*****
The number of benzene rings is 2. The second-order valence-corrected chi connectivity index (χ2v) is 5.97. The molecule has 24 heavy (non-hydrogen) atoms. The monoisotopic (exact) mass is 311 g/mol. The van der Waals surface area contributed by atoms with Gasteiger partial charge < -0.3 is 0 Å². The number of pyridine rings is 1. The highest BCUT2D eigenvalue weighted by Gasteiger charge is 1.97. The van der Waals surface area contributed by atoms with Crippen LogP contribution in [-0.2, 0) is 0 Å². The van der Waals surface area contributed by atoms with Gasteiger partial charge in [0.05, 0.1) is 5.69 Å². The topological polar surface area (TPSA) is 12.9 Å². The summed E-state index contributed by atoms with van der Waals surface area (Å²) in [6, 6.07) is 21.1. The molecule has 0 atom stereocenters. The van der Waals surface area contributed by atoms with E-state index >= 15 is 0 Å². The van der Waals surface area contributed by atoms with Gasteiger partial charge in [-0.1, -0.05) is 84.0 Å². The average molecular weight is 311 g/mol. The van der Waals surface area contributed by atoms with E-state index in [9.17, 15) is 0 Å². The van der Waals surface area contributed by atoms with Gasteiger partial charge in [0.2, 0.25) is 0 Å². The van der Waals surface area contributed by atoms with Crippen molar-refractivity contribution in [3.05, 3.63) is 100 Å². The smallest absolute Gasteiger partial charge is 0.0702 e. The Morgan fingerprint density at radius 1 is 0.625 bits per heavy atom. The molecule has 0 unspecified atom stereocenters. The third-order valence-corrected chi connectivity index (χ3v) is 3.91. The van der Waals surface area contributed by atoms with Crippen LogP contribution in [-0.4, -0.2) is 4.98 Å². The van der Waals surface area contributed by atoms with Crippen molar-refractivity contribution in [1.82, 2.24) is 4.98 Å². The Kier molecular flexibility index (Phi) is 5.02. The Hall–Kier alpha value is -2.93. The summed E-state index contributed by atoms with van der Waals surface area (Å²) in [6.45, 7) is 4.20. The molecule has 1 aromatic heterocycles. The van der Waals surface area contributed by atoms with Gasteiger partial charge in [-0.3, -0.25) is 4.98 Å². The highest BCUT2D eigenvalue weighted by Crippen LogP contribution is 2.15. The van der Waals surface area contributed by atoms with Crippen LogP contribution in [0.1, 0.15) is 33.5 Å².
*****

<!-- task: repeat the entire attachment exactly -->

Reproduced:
The number of benzene rings is 2. The second-order valence-corrected chi connectivity index (χ2v) is 5.97. The molecule has 24 heavy (non-hydrogen) atoms. The monoisotopic (exact) mass is 311 g/mol. The van der Waals surface area contributed by atoms with Gasteiger partial charge < -0.3 is 0 Å². The number of pyridine rings is 1. The highest BCUT2D eigenvalue weighted by Gasteiger charge is 1.97. The van der Waals surface area contributed by atoms with Crippen LogP contribution in [-0.2, 0) is 0 Å². The van der Waals surface area contributed by atoms with Gasteiger partial charge in [0.05, 0.1) is 5.69 Å². The topological polar surface area (TPSA) is 12.9 Å². The summed E-state index contributed by atoms with van der Waals surface area (Å²) in [6, 6.07) is 21.1. The molecule has 0 atom stereocenters. The van der Waals surface area contributed by atoms with E-state index >= 15 is 0 Å². The van der Waals surface area contributed by atoms with Gasteiger partial charge in [-0.1, -0.05) is 84.0 Å². The average molecular weight is 311 g/mol. The van der Waals surface area contributed by atoms with E-state index in [9.17, 15) is 0 Å². The van der Waals surface area contributed by atoms with Gasteiger partial charge in [0.2, 0.25) is 0 Å². The van der Waals surface area contributed by atoms with Crippen molar-refractivity contribution in [3.05, 3.63) is 100 Å². The smallest absolute Gasteiger partial charge is 0.0702 e. The Morgan fingerprint density at radius 1 is 0.625 bits per heavy atom. The molecule has 0 unspecified atom stereocenters. The third-order valence-corrected chi connectivity index (χ3v) is 3.91. The van der Waals surface area contributed by atoms with Crippen LogP contribution in [-0.4, -0.2) is 4.98 Å². The van der Waals surface area contributed by atoms with Crippen molar-refractivity contribution in [1.82, 2.24) is 4.98 Å². The Kier molecular flexibility index (Phi) is 5.02. The Hall–Kier alpha value is -2.93. The summed E-state index contributed by atoms with van der Waals surface area (Å²) in [6.45, 7) is 4.20. The molecule has 1 aromatic heterocycles. The van der Waals surface area contributed by atoms with Gasteiger partial charge in [-0.3, -0.25) is 4.98 Å². The highest BCUT2D eigenvalue weighted by Crippen LogP contribution is 2.15. The van der Waals surface area contributed by atoms with Crippen LogP contribution in [0.1, 0.15) is 33.5 Å².